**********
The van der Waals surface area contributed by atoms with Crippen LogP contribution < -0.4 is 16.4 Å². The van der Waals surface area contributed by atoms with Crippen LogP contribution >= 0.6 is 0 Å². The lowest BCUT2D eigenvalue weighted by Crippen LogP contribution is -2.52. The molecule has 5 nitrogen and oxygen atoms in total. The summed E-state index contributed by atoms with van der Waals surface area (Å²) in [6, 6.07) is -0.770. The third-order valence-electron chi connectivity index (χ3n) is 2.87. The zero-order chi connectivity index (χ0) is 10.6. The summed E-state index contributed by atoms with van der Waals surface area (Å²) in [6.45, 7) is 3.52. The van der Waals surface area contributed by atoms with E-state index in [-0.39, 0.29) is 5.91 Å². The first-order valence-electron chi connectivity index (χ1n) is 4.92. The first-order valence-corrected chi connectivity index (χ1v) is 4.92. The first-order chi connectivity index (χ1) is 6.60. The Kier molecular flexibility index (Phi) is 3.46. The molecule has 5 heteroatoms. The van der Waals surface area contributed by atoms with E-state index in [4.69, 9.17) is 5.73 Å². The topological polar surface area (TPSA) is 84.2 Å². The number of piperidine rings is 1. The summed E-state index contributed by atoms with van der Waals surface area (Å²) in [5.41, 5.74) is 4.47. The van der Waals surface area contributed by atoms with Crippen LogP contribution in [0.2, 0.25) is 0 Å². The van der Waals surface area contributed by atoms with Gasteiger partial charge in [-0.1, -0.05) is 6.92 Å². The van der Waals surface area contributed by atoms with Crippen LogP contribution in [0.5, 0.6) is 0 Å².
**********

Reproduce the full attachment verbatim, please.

The van der Waals surface area contributed by atoms with Crippen LogP contribution < -0.4 is 16.4 Å². The van der Waals surface area contributed by atoms with Crippen LogP contribution >= 0.6 is 0 Å². The lowest BCUT2D eigenvalue weighted by Crippen LogP contribution is -2.52. The molecule has 5 nitrogen and oxygen atoms in total. The summed E-state index contributed by atoms with van der Waals surface area (Å²) in [6, 6.07) is -0.770. The third-order valence-electron chi connectivity index (χ3n) is 2.87. The zero-order chi connectivity index (χ0) is 10.6. The summed E-state index contributed by atoms with van der Waals surface area (Å²) in [6.45, 7) is 3.52. The van der Waals surface area contributed by atoms with E-state index in [-0.39, 0.29) is 5.91 Å². The first-order valence-electron chi connectivity index (χ1n) is 4.92. The first-order valence-corrected chi connectivity index (χ1v) is 4.92. The first-order chi connectivity index (χ1) is 6.60. The Kier molecular flexibility index (Phi) is 3.46. The molecule has 5 heteroatoms. The van der Waals surface area contributed by atoms with E-state index in [4.69, 9.17) is 5.73 Å². The topological polar surface area (TPSA) is 84.2 Å². The number of piperidine rings is 1. The summed E-state index contributed by atoms with van der Waals surface area (Å²) in [5.41, 5.74) is 4.47. The van der Waals surface area contributed by atoms with Crippen LogP contribution in [0.2, 0.25) is 0 Å². The van der Waals surface area contributed by atoms with Gasteiger partial charge in [-0.1, -0.05) is 6.92 Å². The van der Waals surface area contributed by atoms with Crippen LogP contribution in [0.5, 0.6) is 0 Å².